Noah Segan is an actor who played a cowboy on the soap opera Days of our Lives. He’s appeared in movies like Brick, Deadgirl and Looper. His favorite actor is Warren Oates, who died, as Noah also plans to do one day.
Over the first two weeks of January, Talkhouse Film is running the “What We Missed” series, comprising pieces on notable movies from 2014 which were not previously covered, (almost) all of which were released prior to the launch of this site. — N.D.
By most accounts, especially outside of Hollywood, I am a young man. No matter my experience, vast both professionally and sexually, it is limited in the long run. Assuming that I cut down on the smoking and knife-fighting, I’ll probably have a few more years of drastic mistakes, sincere mea culpas and the resulting Ouroboros of schadenfreude. Follies of youth notwithstanding, I am a bitter young man, but thankfully I work in an industry that allows for great resentment. That indignation is usually equal to the greatness of what someone else has done. Those of us who aren’t raging assholes try to channel that bitterness into inspiration, creative theft from only the best. We want to marry-fuck-kill our idols. We want to be like our heroes. Standing in front of Zoltar, making my wish, it wouldn’t be to arise in the morning as Tom Hanks. I’d close my eyes, grit my teeth and clench my fists, hoping that I’d wake up and be Macon Blair.
Full Disclosure: This piece has nothing to do with the fact that my friend, collaborator and boss, Mr. Rian Johnson, recently picked Blue Ruin as one of his own favorite flicks for the year, bestowing on it the Golden Brick Award, eponymous with the first joint he made, which I worked on too. The only comparison to be made is that Blue Ruin is a tremendous film and we both have excellent taste. It should also be noted that over the last year, I’ve personally communicated with Macon, not only to let him know how fantastic his performance is, but also to try and make friends with a guy I look up to. He is an actor who has quietly accomplished what us thespians strive to do. He swam to truth in a sea of hyperbole. He’s been gracious in allowing me to send him compliments, which are mostly just dick pics. It’s the only way I know how to show my affection.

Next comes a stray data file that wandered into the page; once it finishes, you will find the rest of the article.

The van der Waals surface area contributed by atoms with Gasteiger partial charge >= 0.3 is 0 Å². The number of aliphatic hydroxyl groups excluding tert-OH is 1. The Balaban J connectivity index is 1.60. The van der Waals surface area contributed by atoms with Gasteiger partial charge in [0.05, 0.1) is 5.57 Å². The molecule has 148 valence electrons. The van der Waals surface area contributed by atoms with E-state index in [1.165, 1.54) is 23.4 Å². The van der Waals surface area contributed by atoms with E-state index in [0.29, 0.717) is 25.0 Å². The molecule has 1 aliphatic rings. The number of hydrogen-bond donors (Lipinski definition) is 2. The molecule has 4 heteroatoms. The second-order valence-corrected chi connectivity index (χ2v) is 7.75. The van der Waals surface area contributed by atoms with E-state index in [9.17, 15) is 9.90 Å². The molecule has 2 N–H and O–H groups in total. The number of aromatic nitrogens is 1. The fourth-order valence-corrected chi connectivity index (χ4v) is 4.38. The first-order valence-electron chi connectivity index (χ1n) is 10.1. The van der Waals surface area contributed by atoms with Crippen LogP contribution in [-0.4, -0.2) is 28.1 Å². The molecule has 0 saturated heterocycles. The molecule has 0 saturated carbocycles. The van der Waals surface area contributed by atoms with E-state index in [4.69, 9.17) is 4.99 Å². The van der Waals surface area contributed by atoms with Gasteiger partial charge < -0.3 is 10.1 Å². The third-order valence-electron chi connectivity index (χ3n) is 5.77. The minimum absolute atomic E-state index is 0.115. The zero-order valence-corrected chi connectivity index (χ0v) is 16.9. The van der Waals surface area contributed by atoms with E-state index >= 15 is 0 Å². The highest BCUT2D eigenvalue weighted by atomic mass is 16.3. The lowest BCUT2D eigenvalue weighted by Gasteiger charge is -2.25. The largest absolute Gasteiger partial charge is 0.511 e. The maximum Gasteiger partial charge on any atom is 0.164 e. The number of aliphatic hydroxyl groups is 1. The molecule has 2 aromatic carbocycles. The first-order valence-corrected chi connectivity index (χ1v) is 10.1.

Over this year, a lot has been made of Blue Ruin, trying to nail down a philosophical log-line, calling it a 21st-Century Noir, a Modern Revenge Tale, a Contemporary Southern Gothic Story. It’s been compared to the great American New Wave films of Peckinpah, Hellman, Hill and Hopper. Most of what’s been said is apt but, as with most great films, it’s not nearly enough to convey just how powerful it is. The basic synopsis is relatively simple: a man whose life has been stalled by the death of his parents gets revenge on their killer, only to find himself embroiled in altercations that beget further unconscionable violence. While Jeremy Saulnier goes above and beyond the conventional expectations by convoluting the story in unique ways, photographing it beautifully and editing it in a laconic fashion, it’s Blair’s performance that internalizes and modernizes the film.
Ernest Hemingway once told F. Scott Fitzgerald, “Forget your personal tragedy. We are all bitched from the start….” We’re in an era in which we define ourselves by our disasters, constantly trying to one-up each other by articulating just what the heck is wrong with us. That doesn’t mean we aren’t all battered and bruised, Skycaps for our own three-piece sets of emotional baggage. We contrast and compare.
“Where’d you get that?”
“Oh? That? That’s just from some horrible tragedy that happened to me during my formative years. Pretty nice, huh?”
“Ah. Mine’s tweed. I never saw one with stripes. Pretty sure my tweed one’s better.”
There’s a shorthand that Saulnier and Blair exploit, an assumption that everyone can identify with the kind of horrible shit that would totally and completely affect how or even whether we function. When Blair’s protagonist, Dwight, is introduced, before he begins his dive into irresponsible vengeance, he is not an everyman. We should hope that he is not a person we identify with, because he is so irreparably fucked up. Dwight cannot comprehend a conventional, healthy life. His hang-doggedness indicates that there is nothing left for him. It’s been his own choice to become ostracized, but only due to losing his folks, his life. His decision to move forward in his revenge isn’t just exciting due to the act itself, but because he’s made a choice to begin with. After his self-imposed alienation, the revenge is impressive because he’s actually doing something. To use that as a galvanization, the seemingly simple act of acting, making a decision, is a testament to Blair’s subtlety. Saulnier had faith that we would feel sympathy where we cannot, hopefully, feel empathy.